Minnesota Public Radio’s rural reporting project tells the stories of small communities that are working to solve vexing economic and social problems.
In 2010, when Minnesota Public Radio News launched a reporting project about community issues throughout the state, we had one overarching question: Who’s trying to fix things?
This approach assumed, of course, that there were problems to be fixed, a classic tack for journalists approaching a project. We thought, though, it was worth applying a different lens as we looked about rural Minnesota.
Yes, what are the challenges, we wanted to know. But we also sought to understand the ideas, the people and the conversations that might help communities confront every-day difficulties.
Most important, we started with the notion that journalism and storytelling could help communities make decisions. So we called our project Ground Level and set about asking more detailed questions.
Who’s trying to make broadband available in Grand Marais? Who’s trying to cut a better deal for Sandstone when it negotiates with a hospital conglomerate? Who’s making connections between Latino and Anglo communities? How does a small town under fiscal pressure make a choice between raising property taxes and eliminating the police department?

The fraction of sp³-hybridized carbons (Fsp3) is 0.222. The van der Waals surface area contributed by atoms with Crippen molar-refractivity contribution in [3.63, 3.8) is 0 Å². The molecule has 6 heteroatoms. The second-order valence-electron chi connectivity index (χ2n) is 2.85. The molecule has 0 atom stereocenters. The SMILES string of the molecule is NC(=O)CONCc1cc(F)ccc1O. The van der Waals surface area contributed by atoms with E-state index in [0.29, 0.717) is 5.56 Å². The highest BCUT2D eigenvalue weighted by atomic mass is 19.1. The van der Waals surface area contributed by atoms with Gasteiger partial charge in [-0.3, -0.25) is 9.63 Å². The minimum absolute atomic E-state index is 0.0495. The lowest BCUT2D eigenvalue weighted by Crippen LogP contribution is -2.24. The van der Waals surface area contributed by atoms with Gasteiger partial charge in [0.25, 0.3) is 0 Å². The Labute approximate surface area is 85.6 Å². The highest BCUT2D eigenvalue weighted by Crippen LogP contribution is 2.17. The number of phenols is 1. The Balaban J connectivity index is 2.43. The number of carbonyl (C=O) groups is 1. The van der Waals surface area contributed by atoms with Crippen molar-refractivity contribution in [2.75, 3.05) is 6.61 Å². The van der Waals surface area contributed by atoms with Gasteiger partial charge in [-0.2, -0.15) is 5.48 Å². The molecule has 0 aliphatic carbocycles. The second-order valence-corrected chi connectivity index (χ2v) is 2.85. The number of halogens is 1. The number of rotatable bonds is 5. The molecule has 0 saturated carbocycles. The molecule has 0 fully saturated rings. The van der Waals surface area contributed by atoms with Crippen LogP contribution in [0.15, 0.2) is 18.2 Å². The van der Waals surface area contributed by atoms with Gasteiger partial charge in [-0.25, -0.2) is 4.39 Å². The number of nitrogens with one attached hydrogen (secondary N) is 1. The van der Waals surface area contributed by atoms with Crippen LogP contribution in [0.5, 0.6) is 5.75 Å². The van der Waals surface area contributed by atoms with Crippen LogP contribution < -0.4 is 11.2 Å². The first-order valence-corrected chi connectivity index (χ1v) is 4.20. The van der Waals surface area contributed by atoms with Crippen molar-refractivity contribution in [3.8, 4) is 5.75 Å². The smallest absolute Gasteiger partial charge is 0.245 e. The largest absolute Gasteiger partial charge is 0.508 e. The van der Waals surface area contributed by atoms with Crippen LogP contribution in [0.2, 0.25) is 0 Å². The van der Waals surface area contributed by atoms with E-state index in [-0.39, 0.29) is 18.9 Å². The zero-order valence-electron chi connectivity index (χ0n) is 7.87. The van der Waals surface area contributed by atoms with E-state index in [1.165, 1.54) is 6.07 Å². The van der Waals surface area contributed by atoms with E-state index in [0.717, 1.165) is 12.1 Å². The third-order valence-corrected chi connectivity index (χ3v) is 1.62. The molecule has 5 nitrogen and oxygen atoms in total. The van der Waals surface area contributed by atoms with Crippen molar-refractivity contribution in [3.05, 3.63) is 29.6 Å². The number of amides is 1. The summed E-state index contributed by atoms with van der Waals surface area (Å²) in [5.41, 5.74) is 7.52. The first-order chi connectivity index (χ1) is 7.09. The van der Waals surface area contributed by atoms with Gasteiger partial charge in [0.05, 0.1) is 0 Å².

The result was a series of reports over three years that combined online text, on-air pieces, video, photos, graphics, Google chats and live forums to delve into myriad community challenges. To reach more people, we distributed the reports to several dozen newspapers around Minnesota.
This work shined light on challenges and people leading change. The journalism is produced by a reporter designated to the project, an editor, part of a web producer and radio reporters borrowed from the main MPR newsroom occasionally as stories fit their beats.
After some experimentation, we took a topical approach to the effort.
We might spend several weeks focusing on health care, for example, looking for ways residents in different communities were trying to resolve dilemmas. In Osakis, we produced a video of a doctor working “off the grid” of insurance companies, taking cash only and serving largely immigrant patients. In Sandstone, the story was on the negotiation between the city and Essentia, the large company running the small hospital.
At another point, the topic was public safety – how a fiscal squeeze was forcing small towns to re-evaluate how much law enforcement they needed or could afford. Coverage included a video of a man offering his rural neighbors crime-deterring “watch llamas” and how some counties in sparsely populated western Minnesota cobbled together a SWAT team to deal with drug crimes more efficiently.
The problems and challenges were broad, but the efforts to deal with them often reflected local politics, resources and imaginations. By treating them in concert with a statewide view, we were able to raise the level and the frequency of the conversations in Minnesota.